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NASCAR Race Weekend Central

How To Shed A Label And Gain NASCAR Immortality

As an athlete’s childhood dreams turn real, a career plan gets developed complete with goals they believe will take them on an express ride towards the top. Even the smallest egos compete with a catalog of their future success in mind: winning the biggest race, setting a new record, or sharpening your leadership skills are often tops on the list, in the process becoming the person children grow up to be and adults unconditionally respect.

What they don’t explain in the heat of the battle, though, is life has a way of automatically defining how the public perceives you. And sometimes, despite the best-laid plans, you’re often not given a choice.

NASCAR’s Sprint Cup Example Of Tough Luck Taking A Toll

Come with me, ladies and gentlemen and take a break from reality this Monday to understand the reality of someone else. Let your imagination drop those wonderful “Osama is dead” celebrations in your head – don’t worry, it’s only for a moment – and allow me to set the scene so the complexities of racing drama are understood.

Ready? Good. Let’s set the scene: it’s Daytona, February, 2010. The sun was setting on NASCAR’s biggest race, a green-white-checkered finish left to decide it; but for Martin Truex, Jr., each moment felt like his race to Sprint Cup stardom had just begun. The driver of the NAPA Toyota, replacing Michael Waltrip in free agency had played the draft perfectly, putting himself in position for victory in just his first time driving the car. Starting on the front row for the restart, he had plate ace Kevin Harvick behind him and as the cars came up to speed, the No. 56 car edged out front. Heading to Turn 1, victory for a fleeting few seconds slipped effortlessly into the hands of a New Jersey native who’s spent his career on the cusp of stardom.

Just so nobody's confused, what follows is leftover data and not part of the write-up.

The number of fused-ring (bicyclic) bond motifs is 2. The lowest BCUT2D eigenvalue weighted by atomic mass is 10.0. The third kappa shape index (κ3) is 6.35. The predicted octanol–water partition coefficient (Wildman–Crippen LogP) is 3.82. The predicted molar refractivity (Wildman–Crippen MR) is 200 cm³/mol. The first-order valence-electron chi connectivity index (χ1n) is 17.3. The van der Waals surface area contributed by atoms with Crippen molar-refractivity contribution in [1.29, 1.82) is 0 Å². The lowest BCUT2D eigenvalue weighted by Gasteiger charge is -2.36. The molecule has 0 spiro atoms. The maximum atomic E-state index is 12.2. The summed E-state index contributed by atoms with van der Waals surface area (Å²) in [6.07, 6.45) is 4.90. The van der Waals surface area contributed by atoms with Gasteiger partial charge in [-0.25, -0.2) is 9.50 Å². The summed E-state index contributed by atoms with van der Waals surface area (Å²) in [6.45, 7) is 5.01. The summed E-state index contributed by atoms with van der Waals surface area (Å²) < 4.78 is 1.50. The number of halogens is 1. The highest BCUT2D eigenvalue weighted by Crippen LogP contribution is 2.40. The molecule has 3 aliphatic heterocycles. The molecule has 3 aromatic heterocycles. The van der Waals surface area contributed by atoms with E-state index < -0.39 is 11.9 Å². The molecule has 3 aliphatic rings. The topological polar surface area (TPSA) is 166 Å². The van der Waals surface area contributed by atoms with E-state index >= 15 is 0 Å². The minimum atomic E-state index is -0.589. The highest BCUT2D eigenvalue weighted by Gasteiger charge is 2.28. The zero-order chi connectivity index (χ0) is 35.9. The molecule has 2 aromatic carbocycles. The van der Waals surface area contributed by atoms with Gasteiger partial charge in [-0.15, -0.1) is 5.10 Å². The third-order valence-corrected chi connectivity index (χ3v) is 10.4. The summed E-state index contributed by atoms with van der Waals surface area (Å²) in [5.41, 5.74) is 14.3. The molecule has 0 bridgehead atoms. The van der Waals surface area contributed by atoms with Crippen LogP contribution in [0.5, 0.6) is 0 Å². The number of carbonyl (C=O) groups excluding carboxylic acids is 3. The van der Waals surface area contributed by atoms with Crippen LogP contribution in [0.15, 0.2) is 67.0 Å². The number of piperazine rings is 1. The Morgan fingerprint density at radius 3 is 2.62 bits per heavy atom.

As The Cookie Cutter Crumbles: What We Can Learn From Their Demise

Actions may speak louder than words, but when combined, they’re a dangerous force to be reckoned with. The written portion came in the form of a final petition, 45,000 signatures strong, presented at a town hall meeting where action was on the agenda. People packed tightly inside the room, clung together to the point it made sardines claustrophobic as the decision of a racetrack’s future came together. Guns blazing on both sides, the stage was set for the climax of a grassroots movement we rarely see, friends and neighbors bonding together to save a stock car landmark whose future lay threatened by bulldozers and those all-important recovery buzzwords: economic development.

The Anti-Daytona: What the 500 Giveth, Talladega Taketh Away?

If NASCAR tracks were ranked by controversy, Talladega would serve as your election powder keg of political sniping. Everyone, from Dale Earnhardt, Jr. to Matt Kenseth to Kevin Harvick’s dog has a pointed opinion about its unique type of restrictor-plate racing, manipulated side-by-side competition evolving in some shape or form since the late 1980s. With record-breaking lead changes and white-knuckle finishes, thrills there propel this sport into the national consciousness as much as ugly, life-threatening wrecks accentuate its tragic risks.

But when it comes to the sport’s bottom line, in the last few years filled with disappointing sales NASCAR can point to the plates as its shining light of “competitive brilliance.” Sunday’s photo finish – bear with me, we’ll get there – was tied for the closest in the Cup Series’ 60-year history since the advent of electronic scoring in the early 1990s.

7, 6, 5, 4, 3, 2, 1… Ford? Seven Races, Seven Reasons To Believe J.J. Has A Rival

Sometimes, the story of a weekend is all in the numbers.

*7.* That’s how many years it’s been since a Ford tasted the champagne of a Cup Series championship. It was the first and only won by the Blue Ovals under the Chase system, Kurt Busch fending off pre-dynasty Jimmie Johnson to win the inaugural playoff format by a mere eight points.